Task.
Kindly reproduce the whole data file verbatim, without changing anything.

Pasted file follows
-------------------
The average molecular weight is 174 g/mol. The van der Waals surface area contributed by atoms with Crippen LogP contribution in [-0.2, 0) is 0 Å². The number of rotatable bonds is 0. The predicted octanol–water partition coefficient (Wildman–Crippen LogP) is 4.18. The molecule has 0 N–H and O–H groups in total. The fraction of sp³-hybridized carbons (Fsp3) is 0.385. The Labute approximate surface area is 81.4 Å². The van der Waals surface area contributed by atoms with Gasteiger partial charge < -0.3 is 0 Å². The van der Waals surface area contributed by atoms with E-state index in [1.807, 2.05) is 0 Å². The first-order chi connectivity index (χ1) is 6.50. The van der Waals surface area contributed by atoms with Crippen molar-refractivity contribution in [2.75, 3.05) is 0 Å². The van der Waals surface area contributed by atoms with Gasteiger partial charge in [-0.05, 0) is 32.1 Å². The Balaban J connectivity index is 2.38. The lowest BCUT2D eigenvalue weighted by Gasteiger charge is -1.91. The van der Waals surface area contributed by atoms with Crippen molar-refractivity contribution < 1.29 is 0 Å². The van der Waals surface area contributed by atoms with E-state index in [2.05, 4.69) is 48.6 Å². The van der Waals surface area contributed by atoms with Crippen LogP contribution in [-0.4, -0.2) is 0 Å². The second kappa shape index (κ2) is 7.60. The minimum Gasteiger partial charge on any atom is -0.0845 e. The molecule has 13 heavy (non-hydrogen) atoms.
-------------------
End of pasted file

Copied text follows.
The average molecular weight is 174 g/mol. The van der Waals surface area contributed by atoms with Crippen LogP contribution in [-0.2, 0) is 0 Å². The number of rotatable bonds is 0. The predicted octanol–water partition coefficient (Wildman–Crippen LogP) is 4.18. The molecule has 0 N–H and O–H groups in total. The fraction of sp³-hybridized carbons (Fsp3) is 0.385. The Labute approximate surface area is 81.4 Å². The van der Waals surface area contributed by atoms with Gasteiger partial charge < -0.3 is 0 Å². The van der Waals surface area contributed by atoms with E-state index in [1.807, 2.05) is 0 Å². The first-order chi connectivity index (χ1) is 6.50. The van der Waals surface area contributed by atoms with Crippen molar-refractivity contribution in [2.75, 3.05) is 0 Å². The van der Waals surface area contributed by atoms with Gasteiger partial charge in [-0.05, 0) is 32.1 Å². The Balaban J connectivity index is 2.38. The lowest BCUT2D eigenvalue weighted by Gasteiger charge is -1.91. The van der Waals surface area contributed by atoms with Crippen molar-refractivity contribution < 1.29 is 0 Å². The van der Waals surface area contributed by atoms with E-state index in [2.05, 4.69) is 48.6 Å². The van der Waals surface area contributed by atoms with Crippen LogP contribution in [-0.4, -0.2) is 0 Å². The second kappa shape index (κ2) is 7.60. The minimum Gasteiger partial charge on any atom is -0.0845 e. The molecule has 13 heavy (non-hydrogen) atoms.